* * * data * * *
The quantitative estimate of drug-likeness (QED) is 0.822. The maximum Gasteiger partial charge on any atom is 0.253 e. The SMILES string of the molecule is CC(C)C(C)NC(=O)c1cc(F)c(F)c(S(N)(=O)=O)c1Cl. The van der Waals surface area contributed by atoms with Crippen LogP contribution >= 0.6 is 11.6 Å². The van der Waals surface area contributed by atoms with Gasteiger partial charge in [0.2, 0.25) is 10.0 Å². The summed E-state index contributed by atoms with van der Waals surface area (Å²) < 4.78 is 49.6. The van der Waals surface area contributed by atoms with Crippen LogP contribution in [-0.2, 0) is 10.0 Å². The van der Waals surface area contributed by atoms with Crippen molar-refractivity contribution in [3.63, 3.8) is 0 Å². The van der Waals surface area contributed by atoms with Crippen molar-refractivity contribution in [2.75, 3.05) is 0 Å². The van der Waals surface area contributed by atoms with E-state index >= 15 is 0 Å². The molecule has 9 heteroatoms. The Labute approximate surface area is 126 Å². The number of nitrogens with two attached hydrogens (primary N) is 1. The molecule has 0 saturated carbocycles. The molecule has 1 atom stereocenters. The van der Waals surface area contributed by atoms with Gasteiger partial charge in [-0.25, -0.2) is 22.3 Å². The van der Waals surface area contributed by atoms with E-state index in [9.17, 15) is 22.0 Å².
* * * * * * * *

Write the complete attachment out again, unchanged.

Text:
The quantitative estimate of drug-likeness (QED) is 0.822. The maximum Gasteiger partial charge on any atom is 0.253 e. The SMILES string of the molecule is CC(C)C(C)NC(=O)c1cc(F)c(F)c(S(N)(=O)=O)c1Cl. The van der Waals surface area contributed by atoms with Crippen LogP contribution >= 0.6 is 11.6 Å². The van der Waals surface area contributed by atoms with Gasteiger partial charge in [0.2, 0.25) is 10.0 Å². The summed E-state index contributed by atoms with van der Waals surface area (Å²) < 4.78 is 49.6. The van der Waals surface area contributed by atoms with Crippen LogP contribution in [-0.2, 0) is 10.0 Å². The van der Waals surface area contributed by atoms with Crippen molar-refractivity contribution in [3.63, 3.8) is 0 Å². The van der Waals surface area contributed by atoms with Crippen molar-refractivity contribution in [2.75, 3.05) is 0 Å². The van der Waals surface area contributed by atoms with E-state index >= 15 is 0 Å². The molecule has 9 heteroatoms. The Labute approximate surface area is 126 Å². The number of nitrogens with two attached hydrogens (primary N) is 1. The molecule has 0 saturated carbocycles. The molecule has 1 atom stereocenters. The van der Waals surface area contributed by atoms with Gasteiger partial charge in [-0.25, -0.2) is 22.3 Å². The van der Waals surface area contributed by atoms with E-state index in [9.17, 15) is 22.0 Å².